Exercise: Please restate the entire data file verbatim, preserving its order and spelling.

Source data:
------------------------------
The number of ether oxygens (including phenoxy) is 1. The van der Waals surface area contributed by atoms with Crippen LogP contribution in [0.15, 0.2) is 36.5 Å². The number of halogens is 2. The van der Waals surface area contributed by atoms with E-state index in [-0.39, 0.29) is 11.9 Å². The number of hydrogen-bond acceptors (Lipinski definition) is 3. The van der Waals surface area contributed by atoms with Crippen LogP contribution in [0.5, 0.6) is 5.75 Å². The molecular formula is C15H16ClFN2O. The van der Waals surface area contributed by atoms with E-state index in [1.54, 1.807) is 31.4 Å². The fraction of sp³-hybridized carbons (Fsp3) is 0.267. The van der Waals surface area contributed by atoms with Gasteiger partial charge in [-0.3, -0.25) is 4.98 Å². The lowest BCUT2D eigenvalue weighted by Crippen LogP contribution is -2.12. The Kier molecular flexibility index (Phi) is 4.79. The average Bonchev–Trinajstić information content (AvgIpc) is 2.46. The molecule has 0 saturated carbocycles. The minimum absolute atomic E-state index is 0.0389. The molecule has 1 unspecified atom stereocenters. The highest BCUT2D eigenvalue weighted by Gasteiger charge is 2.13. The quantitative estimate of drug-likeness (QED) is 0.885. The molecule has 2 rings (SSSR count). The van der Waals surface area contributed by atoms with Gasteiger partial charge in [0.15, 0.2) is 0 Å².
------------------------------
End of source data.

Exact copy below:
The number of ether oxygens (including phenoxy) is 1. The van der Waals surface area contributed by atoms with Crippen LogP contribution in [0.15, 0.2) is 36.5 Å². The number of halogens is 2. The van der Waals surface area contributed by atoms with E-state index in [-0.39, 0.29) is 11.9 Å². The number of hydrogen-bond acceptors (Lipinski definition) is 3. The van der Waals surface area contributed by atoms with Crippen LogP contribution in [0.5, 0.6) is 5.75 Å². The molecular formula is C15H16ClFN2O. The van der Waals surface area contributed by atoms with E-state index in [1.54, 1.807) is 31.4 Å². The fraction of sp³-hybridized carbons (Fsp3) is 0.267. The van der Waals surface area contributed by atoms with Gasteiger partial charge in [-0.3, -0.25) is 4.98 Å². The lowest BCUT2D eigenvalue weighted by Crippen LogP contribution is -2.12. The Kier molecular flexibility index (Phi) is 4.79. The average Bonchev–Trinajstić information content (AvgIpc) is 2.46. The molecule has 0 saturated carbocycles. The minimum absolute atomic E-state index is 0.0389. The molecule has 1 unspecified atom stereocenters. The highest BCUT2D eigenvalue weighted by Gasteiger charge is 2.13. The quantitative estimate of drug-likeness (QED) is 0.885. The molecule has 2 rings (SSSR count). The van der Waals surface area contributed by atoms with Gasteiger partial charge in [0.15, 0.2) is 0 Å².